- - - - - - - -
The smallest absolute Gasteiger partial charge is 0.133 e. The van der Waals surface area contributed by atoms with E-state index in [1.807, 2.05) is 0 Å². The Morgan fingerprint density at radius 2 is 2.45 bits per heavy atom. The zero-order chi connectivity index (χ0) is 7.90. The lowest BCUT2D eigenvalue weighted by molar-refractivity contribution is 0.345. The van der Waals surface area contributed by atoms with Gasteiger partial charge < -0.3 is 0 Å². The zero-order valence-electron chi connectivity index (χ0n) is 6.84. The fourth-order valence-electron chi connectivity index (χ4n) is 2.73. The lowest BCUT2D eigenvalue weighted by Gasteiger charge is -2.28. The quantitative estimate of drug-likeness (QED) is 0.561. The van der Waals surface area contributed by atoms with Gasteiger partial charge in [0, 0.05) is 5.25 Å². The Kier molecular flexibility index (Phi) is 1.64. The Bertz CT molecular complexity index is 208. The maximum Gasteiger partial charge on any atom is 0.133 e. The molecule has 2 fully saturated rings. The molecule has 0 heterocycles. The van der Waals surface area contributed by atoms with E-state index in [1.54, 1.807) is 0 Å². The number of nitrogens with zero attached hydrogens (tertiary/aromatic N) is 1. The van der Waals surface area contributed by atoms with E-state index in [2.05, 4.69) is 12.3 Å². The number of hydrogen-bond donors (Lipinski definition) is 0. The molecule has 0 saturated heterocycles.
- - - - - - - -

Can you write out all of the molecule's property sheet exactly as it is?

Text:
The smallest absolute Gasteiger partial charge is 0.133 e. The van der Waals surface area contributed by atoms with E-state index in [1.807, 2.05) is 0 Å². The Morgan fingerprint density at radius 2 is 2.45 bits per heavy atom. The zero-order chi connectivity index (χ0) is 7.90. The lowest BCUT2D eigenvalue weighted by molar-refractivity contribution is 0.345. The van der Waals surface area contributed by atoms with Gasteiger partial charge < -0.3 is 0 Å². The zero-order valence-electron chi connectivity index (χ0n) is 6.84. The fourth-order valence-electron chi connectivity index (χ4n) is 2.73. The lowest BCUT2D eigenvalue weighted by Gasteiger charge is -2.28. The quantitative estimate of drug-likeness (QED) is 0.561. The van der Waals surface area contributed by atoms with Gasteiger partial charge in [0, 0.05) is 5.25 Å². The Kier molecular flexibility index (Phi) is 1.64. The Bertz CT molecular complexity index is 208. The maximum Gasteiger partial charge on any atom is 0.133 e. The molecule has 2 fully saturated rings. The molecule has 0 heterocycles. The van der Waals surface area contributed by atoms with E-state index in [1.54, 1.807) is 0 Å². The number of nitrogens with zero attached hydrogens (tertiary/aromatic N) is 1. The van der Waals surface area contributed by atoms with E-state index in [2.05, 4.69) is 12.3 Å². The number of hydrogen-bond donors (Lipinski definition) is 0. The molecule has 0 saturated heterocycles.